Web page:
20. Mountain Home, Arkansas

Waterways like Bull Shoals Lake, Norfork Lake, and the White River surround this small town, which got its start as a resort. It lured folks in with opportunities for fishing and boating, activities that still power tourism here in the southern stretches of the Ozark Mountains.

Port Aransas © Rex Vogel, all rights reserved

21. Port Aransas, Texas

Hurricane Harvey caused major damage here in 2017 but nothing can keep this resilient coastal town down. Port A remains one of the state’s main spots for fishing and its 18 miles of beautiful beaches continue to attract returning visitors and new residents.

Read more: Oceans of Fun: Port Aransas and Mustang Island

22. Paducah, Kentucky

A jewel situated at the confluence of the Ohio and Tennessee Rivers, Paducah has an undeniably creative soul and is home to The National Quilt Museum as well as one-of-a-kind businesses like the antiques shop Frenchtown Station and the bourbon palace Barrel & Bond. 

23. Natchitoches, Louisiana

Louisiana’s oldest town has much more to offer than its famous fried meat pies. Visit sites like the National Historic Landmark District (with an array of architectural styles ranging from French Creole to Art Deco) and Melrose Plantation, a stop on the state’s African American Heritage Trail that is home to rare works by folk artist Clementine Hunter.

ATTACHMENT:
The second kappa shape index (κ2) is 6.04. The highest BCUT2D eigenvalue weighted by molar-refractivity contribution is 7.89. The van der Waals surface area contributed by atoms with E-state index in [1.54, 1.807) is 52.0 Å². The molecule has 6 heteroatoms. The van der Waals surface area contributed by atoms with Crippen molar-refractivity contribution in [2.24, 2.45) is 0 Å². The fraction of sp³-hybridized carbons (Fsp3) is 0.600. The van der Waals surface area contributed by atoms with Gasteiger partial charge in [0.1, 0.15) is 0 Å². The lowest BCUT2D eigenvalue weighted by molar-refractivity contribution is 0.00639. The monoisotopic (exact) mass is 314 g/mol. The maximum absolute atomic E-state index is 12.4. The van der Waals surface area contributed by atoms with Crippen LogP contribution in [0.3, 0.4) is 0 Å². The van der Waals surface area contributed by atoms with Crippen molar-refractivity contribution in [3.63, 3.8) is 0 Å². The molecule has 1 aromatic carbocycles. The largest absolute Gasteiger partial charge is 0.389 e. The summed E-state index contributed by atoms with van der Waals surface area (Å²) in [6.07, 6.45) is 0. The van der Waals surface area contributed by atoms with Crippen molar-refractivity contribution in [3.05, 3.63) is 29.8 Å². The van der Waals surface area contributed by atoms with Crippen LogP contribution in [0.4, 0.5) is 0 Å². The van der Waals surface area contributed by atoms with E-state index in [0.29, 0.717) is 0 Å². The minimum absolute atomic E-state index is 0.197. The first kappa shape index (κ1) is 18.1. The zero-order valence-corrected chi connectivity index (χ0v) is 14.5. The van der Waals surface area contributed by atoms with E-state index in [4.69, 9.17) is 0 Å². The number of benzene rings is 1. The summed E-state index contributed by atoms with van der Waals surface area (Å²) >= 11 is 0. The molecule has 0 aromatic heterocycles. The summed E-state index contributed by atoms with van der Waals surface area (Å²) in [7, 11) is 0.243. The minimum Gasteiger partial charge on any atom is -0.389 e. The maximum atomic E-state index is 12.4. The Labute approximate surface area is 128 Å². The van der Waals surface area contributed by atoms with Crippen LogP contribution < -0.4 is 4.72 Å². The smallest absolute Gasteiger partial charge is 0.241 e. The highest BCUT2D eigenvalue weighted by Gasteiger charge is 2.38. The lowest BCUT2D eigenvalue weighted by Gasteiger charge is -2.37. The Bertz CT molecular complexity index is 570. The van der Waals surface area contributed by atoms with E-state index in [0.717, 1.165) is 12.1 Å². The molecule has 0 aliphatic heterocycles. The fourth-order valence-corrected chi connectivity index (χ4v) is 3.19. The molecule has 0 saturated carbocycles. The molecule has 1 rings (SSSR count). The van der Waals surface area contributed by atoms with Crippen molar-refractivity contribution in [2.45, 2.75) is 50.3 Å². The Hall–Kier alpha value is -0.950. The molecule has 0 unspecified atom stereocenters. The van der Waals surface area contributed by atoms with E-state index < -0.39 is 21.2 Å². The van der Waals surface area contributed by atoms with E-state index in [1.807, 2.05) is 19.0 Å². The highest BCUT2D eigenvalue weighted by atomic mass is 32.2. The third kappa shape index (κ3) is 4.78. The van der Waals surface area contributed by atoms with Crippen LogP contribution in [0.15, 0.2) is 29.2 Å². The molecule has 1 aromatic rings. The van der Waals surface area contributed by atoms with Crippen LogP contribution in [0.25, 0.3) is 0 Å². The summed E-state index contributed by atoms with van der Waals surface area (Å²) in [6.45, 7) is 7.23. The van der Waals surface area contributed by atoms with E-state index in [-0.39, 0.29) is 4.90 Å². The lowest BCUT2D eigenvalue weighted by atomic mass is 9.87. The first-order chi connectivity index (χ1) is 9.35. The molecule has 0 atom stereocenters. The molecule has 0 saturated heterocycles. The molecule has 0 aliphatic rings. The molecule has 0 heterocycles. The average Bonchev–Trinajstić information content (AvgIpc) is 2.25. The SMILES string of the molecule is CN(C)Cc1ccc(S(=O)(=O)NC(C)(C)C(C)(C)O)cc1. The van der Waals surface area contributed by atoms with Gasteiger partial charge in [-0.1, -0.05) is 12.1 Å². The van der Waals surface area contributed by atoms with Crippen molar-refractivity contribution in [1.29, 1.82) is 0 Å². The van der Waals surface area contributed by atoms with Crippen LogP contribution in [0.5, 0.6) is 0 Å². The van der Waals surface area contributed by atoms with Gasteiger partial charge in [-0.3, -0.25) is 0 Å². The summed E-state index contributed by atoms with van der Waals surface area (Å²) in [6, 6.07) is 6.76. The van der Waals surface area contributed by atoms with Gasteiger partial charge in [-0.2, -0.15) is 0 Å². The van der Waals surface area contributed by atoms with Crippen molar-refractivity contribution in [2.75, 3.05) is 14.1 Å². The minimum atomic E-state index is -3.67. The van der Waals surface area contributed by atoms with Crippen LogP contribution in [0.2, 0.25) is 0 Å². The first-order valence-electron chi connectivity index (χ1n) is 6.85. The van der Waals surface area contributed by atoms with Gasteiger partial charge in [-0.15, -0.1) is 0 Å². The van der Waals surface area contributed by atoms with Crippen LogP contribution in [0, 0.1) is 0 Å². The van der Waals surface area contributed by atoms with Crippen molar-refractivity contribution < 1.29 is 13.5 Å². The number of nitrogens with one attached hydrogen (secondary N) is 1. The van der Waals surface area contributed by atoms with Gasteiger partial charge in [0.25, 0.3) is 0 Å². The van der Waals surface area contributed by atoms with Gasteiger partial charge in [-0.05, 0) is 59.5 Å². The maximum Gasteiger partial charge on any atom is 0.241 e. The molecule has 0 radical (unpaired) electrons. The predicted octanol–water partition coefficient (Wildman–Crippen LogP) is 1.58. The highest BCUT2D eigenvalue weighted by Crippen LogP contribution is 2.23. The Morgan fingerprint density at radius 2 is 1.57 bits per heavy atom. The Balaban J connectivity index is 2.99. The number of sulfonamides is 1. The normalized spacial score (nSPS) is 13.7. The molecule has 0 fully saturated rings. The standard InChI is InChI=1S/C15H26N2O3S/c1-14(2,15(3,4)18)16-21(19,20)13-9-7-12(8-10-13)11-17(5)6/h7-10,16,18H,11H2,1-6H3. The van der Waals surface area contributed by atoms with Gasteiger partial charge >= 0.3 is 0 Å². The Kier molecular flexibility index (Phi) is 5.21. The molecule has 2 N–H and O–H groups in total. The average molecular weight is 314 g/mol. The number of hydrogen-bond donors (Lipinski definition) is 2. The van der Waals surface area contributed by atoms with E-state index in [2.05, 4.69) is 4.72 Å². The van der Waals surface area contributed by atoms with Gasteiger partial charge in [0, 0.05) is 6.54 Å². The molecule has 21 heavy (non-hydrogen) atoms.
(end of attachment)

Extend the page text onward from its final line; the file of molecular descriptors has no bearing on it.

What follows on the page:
Wetumpka © Rex Vogel, all rights reserved

24. Wetumpka, Alabama

After a powerful series of tornadoes struck Central Alabama in 2019, Wetumpka worked to recover. Located just northeast of Montgomery, this town sits on the banks of the Coosa River, which has been its claim to fame along with Gold Star Park—until now. In July 2020, Erin and Ben Napier, stars of HGTV’s wildly popular Home Town reported that they were taking over the entire town known as The City of Natural Beauty for their home-renovation show’s next season.

Learn more about Wetumpka: The Inspirational Transformation of Wetumpka, Alabama

25. Oxford, Mississippi